After a devastating hurricane, restoring power is more than getting the lights back on – it helps begin the process of restoring lives.
Duke Energy’s corporate communications teammates were embedded with line crews along the Carolinas coast after Hurricane Florence to help provide information to customers and to tell the stories of the people coping with the aftermath. They found inspirational stories of volunteers from around the country, local public servants and residents all pulling together. And they told the story of crews working to turn the lights back on for 1.8 million customers.
This is their final report from the field:
Jeannine Bowers is helping rebuild Lumberton
Grace Rountree, @DE_GraceR
Jeannine Bowers told me it’s been a humbling experience to be in Lumberton, N.C., seeing firsthand the devastation people are experiencing. Still recovering from Hurricane Matthew, which crippled communities in 2016, many people have lost way more than electricity and are still trying to return to normalcy.
Bowers, Duke Energy’s construction and maintenance supervisor in the Palmetto region of South Carolina, crossed the border Wednesday to Lumberton in Robeson County with more than 750 workers to help restore power. Using drones, boats and track equipment, crews are working to safely scout areas and reach inaccessible homes and electric infrastructure.
Regardless of the circumstances, Bowers said, the people of Lumberton have been accommodating and the police have been wonderful to work with, helping crews maneuver through road closures and detours.
While progress has been made, there is still much to do. And our crews will not rest until all customers who can receive power are restored.
Over the past week, I have had the opportunity to travel to towns in North Carolina I have never been before. My favorite part has been the people. The teamwork and collaboration I’ve witnessed is inspiring, and it’s refreshing to meet so many who are passionate to serve their neighbors. I’m humbled, myself, for the experience to witness such unity and I hope others can say the same.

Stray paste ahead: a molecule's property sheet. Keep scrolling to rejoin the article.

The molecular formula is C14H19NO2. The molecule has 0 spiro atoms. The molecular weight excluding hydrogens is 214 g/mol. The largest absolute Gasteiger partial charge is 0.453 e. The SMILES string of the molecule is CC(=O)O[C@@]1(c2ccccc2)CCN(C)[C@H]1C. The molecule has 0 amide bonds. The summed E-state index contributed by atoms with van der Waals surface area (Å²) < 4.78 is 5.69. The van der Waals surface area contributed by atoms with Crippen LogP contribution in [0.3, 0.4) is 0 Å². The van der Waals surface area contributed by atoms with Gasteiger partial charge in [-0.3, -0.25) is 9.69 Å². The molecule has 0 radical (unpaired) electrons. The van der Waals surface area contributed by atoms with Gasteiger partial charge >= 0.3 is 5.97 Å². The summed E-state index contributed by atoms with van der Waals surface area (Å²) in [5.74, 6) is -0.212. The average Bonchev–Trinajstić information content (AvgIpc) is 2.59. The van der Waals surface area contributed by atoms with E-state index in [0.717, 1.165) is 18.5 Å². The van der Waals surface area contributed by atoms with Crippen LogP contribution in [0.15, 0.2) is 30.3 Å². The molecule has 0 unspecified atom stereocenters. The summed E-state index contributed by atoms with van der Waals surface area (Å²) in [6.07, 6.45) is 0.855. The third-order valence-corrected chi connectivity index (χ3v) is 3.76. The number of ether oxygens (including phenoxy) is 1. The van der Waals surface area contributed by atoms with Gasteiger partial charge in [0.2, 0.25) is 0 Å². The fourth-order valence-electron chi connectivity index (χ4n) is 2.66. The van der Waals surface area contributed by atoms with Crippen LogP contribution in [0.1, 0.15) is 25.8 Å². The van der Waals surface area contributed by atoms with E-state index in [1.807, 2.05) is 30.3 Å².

New groundman from Cincinnati learns how it’s done
Jeff Brooks, @DE_JeffB
Duke Energy crews from Ohio were lined up on Gordon Road in Wilmington today, working on power lines that were mangled and twisted among broken tree limbs and debris.
I spoke with Wayne Hambrick, a groundman from Cincinnati, as he helped his team untangle and restring the line. This is the first major storm Hambrick has worked since he joined the company about four months ago. He’s been in Wilmington for almost two weeks and will likely be here several more days as the number of outages in New Hanover County dwindle.
He’s moved from staging sites where thousands of workers sleep in trailers to hotels. He’s worked on the side of busy streets and flooded creeks to get the power back on. He’s been here long enough that he’s running low on clean laundry, but he said he wouldn’t hesitate to do it again.
Hambrick, a former Marine, said he’s found a home with his crew. The camaraderie and unity of his team, he said, is a familiar feeling.
“Storm mode brings us together,” he said, “and it’s helping me learn the ropes.”
Hambrick celebrated his 34th birthday away from home on Sept. 15 — two days after my birthday. I’ve worked every severe storm to provide information to customers since I started working at Duke Energy. With a birthday and anniversary (Happy 20th, Julie!) during the height of hurricane season, I’ve missed a lot of events, but, like Hambrick, I wouldn’t trade it for anything.
It’s an honor to work alongside crews, tell their stories, and hopefully keep our customers more informed during power outages. Although we’re closing out this journal, I’ll be in Wilmington until the job is done, and you can follow my updates on Twitter.